The scope of this session covers all aspects of dwarf planets and small solar system objects, including comets, asteroids, meteoroids, and dust. Topics are not limited to but include dynamics, evolution, physical properties, and interactions. The presenters are invited to highlight results obtained from space missions, observations, laboratory studies, theory, and numerical simulations. This session also provides a forum for presenting future space instrumentation. We encourage presenting the research results taking into account the multi-disciplinarity of the field.
Rocky planets around the Sun and other stars – bulk, interiors, atmospheres, and their interdependent evolution
Rocky planets are complex systems. Their evolution is dependent on a wide array of different mechanisms and how they interact together. Interactions between the interior and atmosphere of rocky planets are modulated by the planets’ bulk composition, which in turn is linked to the chemical properties of their host stars. The coupling between different layers of terrestrial planets and feedback processes are important to understand the interdependent evolution of bulk, interiors, surfaces, and atmospheres. How diverse is the physical and chemical parameter space of rocky planets within and beyond our Solar System? What constraints can be placed on the range of possible compositions of terrestrial exoplanets? How do surface-interior interactions shape atmospheric properties of rocky planets in general? How do changes in surface temperature affect surface alteration processes as well as volatile exchanges?
We welcome contributions focused on a single terrestrial body as well as from comparative planetology. Both exoplanets and solar system bodies are covered. This session will bring together scientists from a wide range of domains – geodynamics, geochemistry, cosmochemistry, as well as astrophysics – to examine physical and chemical links between stars and planets and between interiors and atmospheres, as well as their interdependent evolution and implications for exoplanet biosignatures.
This joint session invites papers that are related to the mesosphere and lower thermosphere. It addresses the topical fields of the PRESTO (Predictability of the Solar-Terrestrial Coupling) program initiated by SCOSTEP, focusing on the role of the sun and the middle atmosphere/thermosphere/ionosphere in climate and space weather. Contributions studying radiation, chemistry, energy balance, atmospheric tides, planetary waves, gravity waves, neutral-ion coupling, and the interaction of the various processes involved are welcome. This includes work on model data as well as measurements from satellites and ground based platforms such as ALOMAR.
Programme group scientific officer:
Advances in Solar Irradiance and Earth Radiation Budget Measurements
Solar Irradiance is the key energy input to Earth. A positive Earth Energy Imbalance (EEI) is the energy, which is continuously stored by the Earth and will ultimately be released to the atmosphere, causing global warming. In order to determine its exact value both the Total Solar Irradiance (TSI) and the Top of the Atmosphere (ToA) Outgoing Radiation (TOR) need to be measured with unprecedented accuracy and precision. However, so far, the EEI could not be determined as the measurements were not sufficiently accurate. This calls for improved instrument technologies as well as a traceable calibration chain of the space instrumentation. In this session we invite contributions on the both the measurement of solar irradiance as well as the Earth outgoing radiation which ultimately aim to pave the way to determine EEI from space.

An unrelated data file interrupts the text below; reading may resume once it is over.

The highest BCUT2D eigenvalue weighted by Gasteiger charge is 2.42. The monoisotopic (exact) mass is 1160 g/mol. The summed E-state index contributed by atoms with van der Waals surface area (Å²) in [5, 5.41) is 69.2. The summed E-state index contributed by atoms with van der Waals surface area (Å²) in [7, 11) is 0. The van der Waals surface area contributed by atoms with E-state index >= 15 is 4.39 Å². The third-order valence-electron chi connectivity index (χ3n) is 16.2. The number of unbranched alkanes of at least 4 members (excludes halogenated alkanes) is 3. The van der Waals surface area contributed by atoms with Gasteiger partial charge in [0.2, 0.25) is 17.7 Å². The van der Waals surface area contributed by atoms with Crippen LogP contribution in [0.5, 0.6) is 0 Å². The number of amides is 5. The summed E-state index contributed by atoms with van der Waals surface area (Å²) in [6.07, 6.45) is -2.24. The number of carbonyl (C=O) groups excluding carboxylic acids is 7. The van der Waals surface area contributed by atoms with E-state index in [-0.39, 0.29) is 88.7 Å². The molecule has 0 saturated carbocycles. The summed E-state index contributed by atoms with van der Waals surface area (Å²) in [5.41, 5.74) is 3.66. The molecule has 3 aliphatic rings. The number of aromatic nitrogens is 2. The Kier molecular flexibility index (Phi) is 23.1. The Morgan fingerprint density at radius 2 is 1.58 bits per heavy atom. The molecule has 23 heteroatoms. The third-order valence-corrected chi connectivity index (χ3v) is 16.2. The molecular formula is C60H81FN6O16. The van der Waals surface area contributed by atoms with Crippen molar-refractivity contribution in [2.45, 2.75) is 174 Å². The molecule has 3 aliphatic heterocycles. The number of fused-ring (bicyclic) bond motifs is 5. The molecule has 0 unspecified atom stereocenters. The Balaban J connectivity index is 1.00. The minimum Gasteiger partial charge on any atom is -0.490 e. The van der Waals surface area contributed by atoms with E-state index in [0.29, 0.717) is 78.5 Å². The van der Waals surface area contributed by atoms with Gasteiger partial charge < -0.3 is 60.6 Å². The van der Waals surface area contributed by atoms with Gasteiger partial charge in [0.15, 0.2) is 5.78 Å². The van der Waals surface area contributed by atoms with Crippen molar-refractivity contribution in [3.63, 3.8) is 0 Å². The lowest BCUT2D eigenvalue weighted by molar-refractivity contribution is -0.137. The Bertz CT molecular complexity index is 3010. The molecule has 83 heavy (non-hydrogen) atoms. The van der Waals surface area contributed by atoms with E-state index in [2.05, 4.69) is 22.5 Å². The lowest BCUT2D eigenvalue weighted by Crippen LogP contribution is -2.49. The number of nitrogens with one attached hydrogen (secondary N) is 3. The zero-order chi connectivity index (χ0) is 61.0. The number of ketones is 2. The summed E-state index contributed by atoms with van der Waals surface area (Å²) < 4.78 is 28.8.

Nowcasting, forecasting, operational monitoring and post-event analysis of the space weather and space climate in the Sun-Earth system
Space weather and space climate are collective terms that describe the Sun-Earth system interactions on timescales varying between minutes and decades and include processes at the Sun, in the heliosphere, magnetosphere, ionosphere, thermosphere and at the lower atmosphere. Being able to predict (forecast and nowcast) the extreme events and develop the strategy for mitigation are vital as the space assets and critical infrastructures, such as communication and navigation systems, power grids, and aviation, are all extremely sensitive to the external environment. Post-event analysis is crucially important for the development and maintenance of numerical models, which can predict extreme space weather events in order to avoid failure of the critical infrastructures.
This session aims to address both the current state of the art of space weather products and new ideas and developments that can enhance the understanding of space weather and space climate and its impact on critical infrastructure. We invite presentations on various space weather and space climate-related activities in the Sun-Earth system: forecast and nowcast products and services; satellite observations; model development, validation, and verification; data assimilation; development and production of geomagnetic and ionospheric indices. Talks on space weather effects on applications (e.g. on airlines, pipelines and power grids, space flights, auroral tourism, etc.) in the Earth’s environment are also welcomed.